electronic typewriter


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electronic typewriter

[i′lek‚trän·ik ′tīp‚rīd·ər]
(computer science)
A typewriter whose operation is enhanced through the use of microprocessor technology to provide many of the functions of a word-processing system but which has at most a partial-line visual display. Also known as memory typewriter.
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Most computer-equipped offices, he points out, also have a need for electronic typewriters for simple tasks where booting up a word processing program on a PC would be time consuming.
Louis-based company with locations in Pine Bluff and Little Rock, likens the fast-evolving fax market to the advent of the electronic typewriters and the rapid changes that followed.
Simple electronic typewriters have some line-display and rudimentary word processing capabilities.
The maker of electronic typewriters will soon find itself muscled out of business by a company making lap-top computers - unless it shifts its product, market niche, and position.
Contract awarded for Telephones, fax machines, tape recorders, digital camera and electronic typewriters for judicial and administrative province of saints units.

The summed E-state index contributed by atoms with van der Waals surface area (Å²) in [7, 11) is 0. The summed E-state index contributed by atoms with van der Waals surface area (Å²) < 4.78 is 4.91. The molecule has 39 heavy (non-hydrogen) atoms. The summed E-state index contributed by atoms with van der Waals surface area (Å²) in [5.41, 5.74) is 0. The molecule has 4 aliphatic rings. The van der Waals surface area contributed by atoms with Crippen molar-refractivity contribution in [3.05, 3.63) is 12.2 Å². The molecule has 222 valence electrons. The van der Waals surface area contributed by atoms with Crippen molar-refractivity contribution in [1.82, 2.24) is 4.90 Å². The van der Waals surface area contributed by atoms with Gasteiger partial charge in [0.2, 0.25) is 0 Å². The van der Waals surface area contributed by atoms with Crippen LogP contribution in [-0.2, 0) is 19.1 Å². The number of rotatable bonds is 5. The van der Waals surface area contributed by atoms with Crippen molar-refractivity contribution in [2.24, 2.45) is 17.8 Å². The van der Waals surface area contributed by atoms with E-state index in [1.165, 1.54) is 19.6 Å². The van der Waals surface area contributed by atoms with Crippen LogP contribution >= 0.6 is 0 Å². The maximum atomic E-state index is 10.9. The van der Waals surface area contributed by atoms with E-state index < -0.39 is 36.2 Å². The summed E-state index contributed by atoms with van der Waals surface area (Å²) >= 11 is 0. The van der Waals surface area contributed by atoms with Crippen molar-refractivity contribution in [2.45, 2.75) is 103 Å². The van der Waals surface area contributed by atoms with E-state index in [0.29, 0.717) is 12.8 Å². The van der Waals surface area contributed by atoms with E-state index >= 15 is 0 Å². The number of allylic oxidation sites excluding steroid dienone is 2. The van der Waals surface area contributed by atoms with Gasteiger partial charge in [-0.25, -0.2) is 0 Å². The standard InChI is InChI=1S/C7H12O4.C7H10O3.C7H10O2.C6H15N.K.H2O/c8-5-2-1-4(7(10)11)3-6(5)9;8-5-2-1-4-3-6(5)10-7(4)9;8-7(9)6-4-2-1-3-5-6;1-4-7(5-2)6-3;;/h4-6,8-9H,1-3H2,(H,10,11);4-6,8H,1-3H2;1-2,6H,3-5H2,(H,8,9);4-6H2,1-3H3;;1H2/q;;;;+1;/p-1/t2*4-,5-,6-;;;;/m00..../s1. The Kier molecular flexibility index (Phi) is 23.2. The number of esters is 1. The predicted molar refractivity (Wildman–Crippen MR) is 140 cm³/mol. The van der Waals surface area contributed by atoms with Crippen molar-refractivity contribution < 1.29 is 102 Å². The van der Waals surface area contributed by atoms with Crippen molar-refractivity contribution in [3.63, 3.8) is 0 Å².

Brother International Gulf, a subsidiary of Brother Group of Japan, has a wide product range that also includes labelling machines, electronic typewriters, mobile printing devices, home sewing machines and embroidery machines.
BrotherCOs product range also includes Labelling machines, Electronic Typewriters, Laminators, Stamp Creators, Home and Industrial Sewing machines and Industrial Embroidery machines.
Electronic typewriters, mobile phones, televisions with their menus, assembly kits and UK and overseas products in which the seller cannot even provide the address of the manufacturer.
Brother's word processors and electronic typewriters, which are made in the U.
In the past, these restrictions generally have applied to specific products--such as automobiles, electronic typewriters and copiers--manufactured by Japanese plants located in the EC.
These are: the proliferation of personal computers and smart terminals in both the office and the home; the diminishing costs of communications transmissions through satellites, fiber optics and microwave links; and the increasing use of electronic typewriters, word processors and personal computer terminals that implicitly capture created textural material in coded form.

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